Song of the year

“All the Stars,” Kendrick Duckworth, Solána Rowe, Al Shuckburgh, Mark Spears and Anthony Tiffith, songwriters (Kendrick Lamar and SZA)

“Boo’d Up,” Larrance Dopson, Joelle James, Ella Mai and Dijon McFarlane, songwriters (Ella Mai)

“God’s Plan,” Aubrey Graham, Daveon Jackson, Brock Korsan, Ron LaTour, Matthew Samuels and Noah Shebib, songwriters (Drake)

“In My Blood,” Teddy Geiger, Scott Harris, Shawn Mendes and Geoffrey Warburton, songwriters (Shawn Mendes)

“The Joke,” Brandi Carlile, Dave Cobb, Phil Hanseroth and Tim Hanseroth, songwriters (Brandi Carlile)

“The Middle,” Sarah Aarons, Jordan K. Johnson, Stefan Johnson, Marcus Lomax, Kyle Trewartha, Michael Trewartha and Anton Zaslavski, songwriters (Zedd, Maren Morris and Grey)

“Shallow,” Lady Gaga, Mark Ronson, Anthony Rossomando and Andrew Wyatt, songwriters (Lady Gaga and Bradley Cooper)

“This Is America,” Donald Glover and Ludwig Goransson, songwriters (Childish Gambino)

IMMEDIATE REACTION: As usual, there’s a lot of overlap in the song and record of the year categories, although this list includes newcomers Ella Mai and Shawn Mendes (who got the special honor of announcing the nominations on “CBS This Morning” and hearing on live TV that he was up for a trophy). The lack of previous Grammy favorite Taylor Swift’s “Delicate” is also surprising here — this is a songwriter’s award, and “Delicate” is widely considered the best-written song on “Reputation.” Maroon 5, beloved by the Grammys in years past, also had a chance to break through in a major category with their Cardi B collaboration, “Girls Like You,” but fell short: “Girls” made the list for best pop/duo vocal performance instead.

Best new artist

Chloe x Halle

Luke Combs

Greta Van Fleet


Dua Lipa

Margo Price

Bebe Rexha

Jorja Smith

IMMEDIATE REACTION: Country music typically gets one spot in this category, but thanks to the expanded list, there’s two: Luke Combs, whose first four songs all went No. 1 on the radio charts, and Margo Price, whose first two albums made her a critical favorite. And even though Bebe Rexha’s a pop star, a big part of this nod might be her collaboration with Florida Georgia Line on their inescapable “Meant to Be.” Elsewhere, Beyoncé must be psyched about her proteges, Chloe x Halle, landing a nomination. And given that H.E.R. has a tough road ahead in the album of the year category, Grammy voters might just make it up to her here.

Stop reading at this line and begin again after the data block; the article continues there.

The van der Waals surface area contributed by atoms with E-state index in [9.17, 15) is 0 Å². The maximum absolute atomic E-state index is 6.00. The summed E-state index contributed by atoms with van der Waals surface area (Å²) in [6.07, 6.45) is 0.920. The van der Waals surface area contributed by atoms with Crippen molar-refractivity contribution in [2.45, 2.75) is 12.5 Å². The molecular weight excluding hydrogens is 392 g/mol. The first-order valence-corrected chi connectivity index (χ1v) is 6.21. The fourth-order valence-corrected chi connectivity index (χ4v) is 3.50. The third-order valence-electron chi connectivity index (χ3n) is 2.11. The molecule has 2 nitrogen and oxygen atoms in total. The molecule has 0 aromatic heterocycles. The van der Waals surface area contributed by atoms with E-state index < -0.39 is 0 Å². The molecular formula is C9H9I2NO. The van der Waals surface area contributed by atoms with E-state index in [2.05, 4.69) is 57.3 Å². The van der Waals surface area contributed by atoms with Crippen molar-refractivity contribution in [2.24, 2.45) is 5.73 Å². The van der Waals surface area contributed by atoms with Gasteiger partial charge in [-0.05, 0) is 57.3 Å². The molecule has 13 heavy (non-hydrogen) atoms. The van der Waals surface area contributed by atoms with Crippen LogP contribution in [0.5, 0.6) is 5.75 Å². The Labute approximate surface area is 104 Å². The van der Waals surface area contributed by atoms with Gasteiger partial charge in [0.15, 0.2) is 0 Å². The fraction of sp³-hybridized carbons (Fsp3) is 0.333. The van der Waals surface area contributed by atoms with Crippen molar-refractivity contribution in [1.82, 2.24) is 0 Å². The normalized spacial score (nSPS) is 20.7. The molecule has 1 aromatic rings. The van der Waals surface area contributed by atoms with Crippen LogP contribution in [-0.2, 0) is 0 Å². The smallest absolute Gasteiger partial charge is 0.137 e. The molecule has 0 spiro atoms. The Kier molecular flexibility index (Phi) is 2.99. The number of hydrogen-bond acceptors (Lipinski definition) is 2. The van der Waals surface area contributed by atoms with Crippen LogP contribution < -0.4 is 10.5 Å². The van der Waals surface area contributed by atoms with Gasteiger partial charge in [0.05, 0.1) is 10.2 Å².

Best pop vocal album:

“Camila,” Camila Cabello

“Meaning of Life,” Kelly Clarkson

“Sweetener,” Ariana Grande

“Shawn Mendes,” Shawn Mendes

“Beautiful Trauma,” P!nk

“Reputation,” Taylor Swift

Best pop solo performance:

“Colors,” Beck

“Havana (Live),” Camila Cabello

“God Is a Woman,” Ariana Grande

“Joanne (Where Do You Think You’re Goin’?),” Lady Gaga

“Better Now,” Post Malone

Best pop duo/group performance

“Fall in Line,” Christina Aguilera featuring Demi Lovato

“Don’t Go Breaking My Heart,” Backstreet Boys

“‘S Wonderful,” Tony Bennett and Diana Krall

“Shallow,” Lady Gaga and Bradley Cooper

“Girls Like You,” Maroon 5 featuring Cardi B

“Say Something,” Justin Timberlake featuring Chris Stapleton

“The Middle,” Zedd, Maren Morris and Grey

Best rap album

“Invasion of Privacy,” Cardi B

“Swimming,” Mac Miller

“Victory Lap,” Nipsey Hussle

“Daytona,” Pusha T

“Astroworld,” Travis Scott

Best rap song

“God’s Plan,” Aubrey Graham, Daveon Jackson, Brock Korsan, Ron LaTour, Matthew Samuels and Noah Shebib, songwriters (Drake)

“King’s Dead,” Kendrick Duckworth, Samuel Gloade, James Litherland, Johnny McKinzie, Mark Spears, Travis Walton, Nayvadius Wilburn and Michael Williams II, songwriters (Kendrick Lamar, Jay Rock, Future and James Blake)

“Lucky You,” R. Fraser, G. Lucas, M. Mathers, M. Samuels and J. Sweet, songwriters (Eminem Featuring Joyner Lucas)

“Sicko Mode,” Khalif Brown, Rogét Chahayed, BryTavious Chambers, Mike Dean, Mirsad Dervic, Kevin Gomringer, Tim Gomringer, Aubrey Graham, John Edward Hawkins, Chauncey Hollis, Jacques Webster, Ozan Yildirim and Cydel Young, songwriters (Travis Scott, Drake, Big Hawk and Swae Lee)